In it she expressed her concern that my blog post from June 29th was inaccurate. That blog post assumed that making the claims that milk products prevent colon cancer and type 2 diabetes, improve bone health, and confer healthy blood pressure wasn't legal by way of the laws guiding nutrient function claims which clearly state,
"Nutrient function claims may not refer to the treatment, prevention or cure of a Schedule A disease; or claim to treat, mitigate, or prevent a disease, disorder or physical state; or claim to correct, restore or modify an organic function [3(1) and 3(2), FDA]. Such claims are considered to be drug claims (see Drugs vs. Foods)."But there's a catch as Ms. Emond's letter clearly lays out, which means that at least in Canada, it would seem the Dairy Farmers' claims are allowed.
Ms. Emond points out that according to the letter of the law, if the audience for the claims being made isn't the general public, the rules don't apply.
In her letter she quoted the 1987 decision of a judge from the Alberta Court of Appeals who stated,
"By including the word "general" as a modifier in s. 3(2) the broad term "public" is narrowed. The section totally prohibits advertisement to the general public. It is designed not to interfere with advertisements to the "specialized" professional medical community in specialized trade and professional publications, such as medical journals, pharmaceutical journals and so on."I responded to Ms. Emond immediately and asked her if I could share her entire letter with the readers here, but since I have yet to hear back I wanted to publish this clarification which ultimately has me scratching my head about the fact that it's potentially legal in Canada to advertise and promote any claim you want to a community of influencers.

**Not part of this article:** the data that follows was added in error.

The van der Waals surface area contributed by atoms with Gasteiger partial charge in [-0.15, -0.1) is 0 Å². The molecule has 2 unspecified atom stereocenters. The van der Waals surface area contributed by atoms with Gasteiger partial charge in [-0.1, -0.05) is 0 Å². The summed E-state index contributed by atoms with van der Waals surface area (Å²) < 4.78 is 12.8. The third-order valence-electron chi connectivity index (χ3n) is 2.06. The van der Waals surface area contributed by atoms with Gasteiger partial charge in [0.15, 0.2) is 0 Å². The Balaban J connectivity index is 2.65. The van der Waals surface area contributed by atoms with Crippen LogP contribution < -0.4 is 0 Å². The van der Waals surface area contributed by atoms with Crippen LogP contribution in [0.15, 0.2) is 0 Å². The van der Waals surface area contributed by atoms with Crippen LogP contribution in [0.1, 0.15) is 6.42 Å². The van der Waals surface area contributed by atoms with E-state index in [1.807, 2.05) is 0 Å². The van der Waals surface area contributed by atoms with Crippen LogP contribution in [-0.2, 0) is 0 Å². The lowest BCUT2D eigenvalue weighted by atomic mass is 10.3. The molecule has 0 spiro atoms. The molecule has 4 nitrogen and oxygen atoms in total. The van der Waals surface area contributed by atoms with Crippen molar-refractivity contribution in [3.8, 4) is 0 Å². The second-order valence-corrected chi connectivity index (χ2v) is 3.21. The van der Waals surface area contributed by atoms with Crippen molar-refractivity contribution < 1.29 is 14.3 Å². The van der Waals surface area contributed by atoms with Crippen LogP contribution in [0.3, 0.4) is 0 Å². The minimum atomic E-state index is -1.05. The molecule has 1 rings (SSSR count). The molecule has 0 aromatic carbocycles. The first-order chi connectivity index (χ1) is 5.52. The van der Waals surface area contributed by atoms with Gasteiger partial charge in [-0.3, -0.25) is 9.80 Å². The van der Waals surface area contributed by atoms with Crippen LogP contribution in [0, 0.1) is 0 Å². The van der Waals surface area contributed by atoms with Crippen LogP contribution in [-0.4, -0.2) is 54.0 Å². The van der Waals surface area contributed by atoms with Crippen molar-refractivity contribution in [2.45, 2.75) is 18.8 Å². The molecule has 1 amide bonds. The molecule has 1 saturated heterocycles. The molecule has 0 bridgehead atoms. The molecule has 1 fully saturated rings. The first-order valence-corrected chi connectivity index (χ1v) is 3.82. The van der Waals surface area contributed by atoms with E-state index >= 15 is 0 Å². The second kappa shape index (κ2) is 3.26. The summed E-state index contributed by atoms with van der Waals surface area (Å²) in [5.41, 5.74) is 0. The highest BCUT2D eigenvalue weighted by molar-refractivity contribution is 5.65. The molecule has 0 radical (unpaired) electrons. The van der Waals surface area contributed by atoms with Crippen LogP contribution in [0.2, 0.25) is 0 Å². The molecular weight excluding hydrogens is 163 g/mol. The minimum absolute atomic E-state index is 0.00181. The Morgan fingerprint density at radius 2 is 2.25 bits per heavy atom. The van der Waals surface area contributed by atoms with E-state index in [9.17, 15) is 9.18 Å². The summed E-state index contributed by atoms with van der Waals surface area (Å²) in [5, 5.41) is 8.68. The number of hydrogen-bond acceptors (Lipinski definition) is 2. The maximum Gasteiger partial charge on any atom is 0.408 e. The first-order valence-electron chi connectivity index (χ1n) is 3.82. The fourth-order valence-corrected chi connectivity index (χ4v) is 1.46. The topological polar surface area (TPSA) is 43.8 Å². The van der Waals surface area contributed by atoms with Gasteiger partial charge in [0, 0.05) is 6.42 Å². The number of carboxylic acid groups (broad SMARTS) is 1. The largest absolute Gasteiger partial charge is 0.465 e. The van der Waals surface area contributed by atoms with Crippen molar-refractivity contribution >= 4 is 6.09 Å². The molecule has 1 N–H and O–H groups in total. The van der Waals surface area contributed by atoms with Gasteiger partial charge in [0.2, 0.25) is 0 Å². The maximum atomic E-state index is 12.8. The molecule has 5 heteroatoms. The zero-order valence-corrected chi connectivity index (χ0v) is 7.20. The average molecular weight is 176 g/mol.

I was also curious about the judge's decision so I Googled the case law she cited. That decision was made in a case whereby the defendant offered to sell a product to an individual undercover food and drug inspector to who he described the product as being a treatment or preventative for heart disease, diabetes, hernias and ulcers. The judge's ruling, while it included the paragraph up above, also stated,
"The critical aspect is that the offer is made indiscriminately to everyone and anyone without regard to who may accept it."and he continued,
"In this case there is no evidence that the accused made an indiscriminate offer to the general public; rather, her representations were directed at a specific individual."I do wonder how this judge would feel about a booth placed in a room, which while filled no doubt with many health professionals and researchers, also included members of the general public, and certainly was not aimed at a specific individual.
(I have appended a link to this post to the original as well.)